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Sex ratio variations among the offspring of women with diabetes in pregnancy

AIMS: It has long been hypothesized that natural selection would favour a reproductive strategy biased towards females under adverse circumstances in order to maximize the number of surviving grandchildren. An excess of daughters in women with Type 1 diabetes and a greater likelihood of gestational diabetes in women carrying male fetuses have also been reported. This study aims to compare the sex ratio across categories of maternal glycaemia. METHODS: Among 288,009 mother-infant pairs delivering at Kaiser Permanente Northern California in 1996-2008, sex ratios were calculated for the following categories: pregravid diabetes, gestational diabetes, mild pregnancy hyperglycaemia (defined as an abnormal screening but normal diagnostic test for gestational diabetes) and normoglycaemia. Odds ratios for delivering a male were estimated with logistic regression; normoglycaemic pregnancies comprised the reference. RESULTS: Women with pregravid diabetes delivered the fewest males (ratio male/female = 1.01), followed by women with normoglycaemic pregnancies and those with an abnormal screening only (both sex ratios = 1.05); women with gestational diabetes delivered the most males (sex ratio = 1.07). Odds ratio estimates suggested the same pattern, but none attained statistical significance. CONCLUSIONS: The crude sex ratios in this cohort suggest a possible gradient by category of maternal glycaemia. Women with gestational diabetes, a condition characterized by excessive fuel substrates, appear to deliver more males. Women with pregravid diabetes delivered the fewest males, possibly reflecting the unfavourable state of chronic disease.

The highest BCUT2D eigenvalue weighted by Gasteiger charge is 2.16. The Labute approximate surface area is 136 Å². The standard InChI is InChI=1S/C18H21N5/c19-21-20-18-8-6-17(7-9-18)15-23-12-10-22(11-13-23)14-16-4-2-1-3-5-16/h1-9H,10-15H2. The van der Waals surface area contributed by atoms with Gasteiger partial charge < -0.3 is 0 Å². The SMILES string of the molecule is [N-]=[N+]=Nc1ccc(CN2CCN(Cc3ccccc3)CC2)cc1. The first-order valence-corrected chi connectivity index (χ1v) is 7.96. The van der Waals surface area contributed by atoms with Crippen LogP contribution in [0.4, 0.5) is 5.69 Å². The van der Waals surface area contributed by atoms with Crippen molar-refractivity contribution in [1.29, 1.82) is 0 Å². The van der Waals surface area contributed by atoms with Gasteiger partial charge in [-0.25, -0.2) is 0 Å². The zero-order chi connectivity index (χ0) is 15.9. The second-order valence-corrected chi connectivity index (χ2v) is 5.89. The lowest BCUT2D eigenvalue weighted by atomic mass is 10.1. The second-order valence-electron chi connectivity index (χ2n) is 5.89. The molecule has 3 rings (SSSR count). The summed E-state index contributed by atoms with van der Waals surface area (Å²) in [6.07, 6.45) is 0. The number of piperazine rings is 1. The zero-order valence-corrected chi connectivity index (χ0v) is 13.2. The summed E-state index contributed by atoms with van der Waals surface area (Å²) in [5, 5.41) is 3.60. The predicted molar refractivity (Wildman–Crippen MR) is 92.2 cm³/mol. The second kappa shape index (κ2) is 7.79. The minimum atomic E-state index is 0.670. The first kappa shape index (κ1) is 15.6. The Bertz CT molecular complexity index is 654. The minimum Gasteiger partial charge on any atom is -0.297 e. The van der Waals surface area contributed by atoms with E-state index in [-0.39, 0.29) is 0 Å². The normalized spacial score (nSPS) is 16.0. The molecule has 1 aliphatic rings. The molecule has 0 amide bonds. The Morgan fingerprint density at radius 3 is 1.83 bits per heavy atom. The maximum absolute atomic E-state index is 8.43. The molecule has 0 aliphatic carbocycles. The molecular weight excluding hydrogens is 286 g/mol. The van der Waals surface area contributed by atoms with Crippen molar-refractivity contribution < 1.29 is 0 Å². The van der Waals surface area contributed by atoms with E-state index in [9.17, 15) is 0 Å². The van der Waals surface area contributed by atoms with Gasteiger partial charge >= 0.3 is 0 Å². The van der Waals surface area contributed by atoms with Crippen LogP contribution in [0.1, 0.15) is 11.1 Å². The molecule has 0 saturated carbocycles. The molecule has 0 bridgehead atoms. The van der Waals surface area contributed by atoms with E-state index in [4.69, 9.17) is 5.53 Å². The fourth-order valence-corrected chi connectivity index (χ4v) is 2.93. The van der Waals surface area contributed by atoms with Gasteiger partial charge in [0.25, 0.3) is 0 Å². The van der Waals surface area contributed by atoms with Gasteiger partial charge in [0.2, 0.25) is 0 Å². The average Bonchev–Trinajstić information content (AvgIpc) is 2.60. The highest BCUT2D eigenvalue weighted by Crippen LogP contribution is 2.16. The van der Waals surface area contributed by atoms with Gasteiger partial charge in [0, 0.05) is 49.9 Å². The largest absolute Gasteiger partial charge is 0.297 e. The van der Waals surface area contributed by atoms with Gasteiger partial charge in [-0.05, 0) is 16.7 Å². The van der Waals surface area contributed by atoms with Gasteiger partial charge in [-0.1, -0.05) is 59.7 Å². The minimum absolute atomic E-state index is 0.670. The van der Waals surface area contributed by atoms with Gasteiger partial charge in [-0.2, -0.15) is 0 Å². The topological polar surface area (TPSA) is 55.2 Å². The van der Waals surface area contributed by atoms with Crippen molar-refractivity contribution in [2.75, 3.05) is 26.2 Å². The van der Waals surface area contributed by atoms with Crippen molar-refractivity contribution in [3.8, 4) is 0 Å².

Authors: Ehrlich SF; Eskenazi B; Hedderson MM; Ferrara A

Diabet Med. 2012 Sep;29(9):e273-8.

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